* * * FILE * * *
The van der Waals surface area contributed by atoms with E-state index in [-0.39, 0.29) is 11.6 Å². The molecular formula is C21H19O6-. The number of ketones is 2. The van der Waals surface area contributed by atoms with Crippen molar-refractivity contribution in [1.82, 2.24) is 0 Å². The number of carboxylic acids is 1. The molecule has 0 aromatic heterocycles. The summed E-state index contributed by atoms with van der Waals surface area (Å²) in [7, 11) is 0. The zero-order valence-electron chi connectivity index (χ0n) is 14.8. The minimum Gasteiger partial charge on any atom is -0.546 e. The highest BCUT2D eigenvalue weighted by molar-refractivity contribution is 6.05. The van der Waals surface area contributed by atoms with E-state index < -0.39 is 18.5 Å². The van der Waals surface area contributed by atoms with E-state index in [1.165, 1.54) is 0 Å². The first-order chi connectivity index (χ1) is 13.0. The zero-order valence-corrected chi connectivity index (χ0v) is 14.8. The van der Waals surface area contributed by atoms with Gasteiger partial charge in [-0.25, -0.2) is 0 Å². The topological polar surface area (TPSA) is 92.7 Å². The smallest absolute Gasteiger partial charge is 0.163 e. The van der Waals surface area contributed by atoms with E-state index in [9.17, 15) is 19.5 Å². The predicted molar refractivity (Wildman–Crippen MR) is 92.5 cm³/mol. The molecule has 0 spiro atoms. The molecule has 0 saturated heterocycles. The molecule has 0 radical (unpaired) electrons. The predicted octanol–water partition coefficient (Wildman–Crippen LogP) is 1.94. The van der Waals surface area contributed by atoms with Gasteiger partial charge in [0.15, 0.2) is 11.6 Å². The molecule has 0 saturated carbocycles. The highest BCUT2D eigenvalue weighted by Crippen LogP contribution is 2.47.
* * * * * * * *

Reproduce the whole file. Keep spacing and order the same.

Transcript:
The van der Waals surface area contributed by atoms with E-state index in [-0.39, 0.29) is 11.6 Å². The molecular formula is C21H19O6-. The number of ketones is 2. The van der Waals surface area contributed by atoms with Crippen molar-refractivity contribution in [1.82, 2.24) is 0 Å². The number of carboxylic acids is 1. The molecule has 0 aromatic heterocycles. The summed E-state index contributed by atoms with van der Waals surface area (Å²) in [7, 11) is 0. The zero-order valence-electron chi connectivity index (χ0n) is 14.8. The minimum Gasteiger partial charge on any atom is -0.546 e. The highest BCUT2D eigenvalue weighted by molar-refractivity contribution is 6.05. The van der Waals surface area contributed by atoms with E-state index < -0.39 is 18.5 Å². The van der Waals surface area contributed by atoms with E-state index in [1.165, 1.54) is 0 Å². The first-order chi connectivity index (χ1) is 13.0. The zero-order valence-corrected chi connectivity index (χ0v) is 14.8. The van der Waals surface area contributed by atoms with Gasteiger partial charge in [-0.25, -0.2) is 0 Å². The topological polar surface area (TPSA) is 92.7 Å². The smallest absolute Gasteiger partial charge is 0.163 e. The van der Waals surface area contributed by atoms with E-state index in [9.17, 15) is 19.5 Å². The predicted molar refractivity (Wildman–Crippen MR) is 92.5 cm³/mol. The molecule has 0 spiro atoms. The molecule has 0 saturated heterocycles. The molecule has 0 radical (unpaired) electrons. The predicted octanol–water partition coefficient (Wildman–Crippen LogP) is 1.94. The van der Waals surface area contributed by atoms with Gasteiger partial charge in [0.15, 0.2) is 11.6 Å². The molecule has 0 saturated carbocycles. The highest BCUT2D eigenvalue weighted by Crippen LogP contribution is 2.47.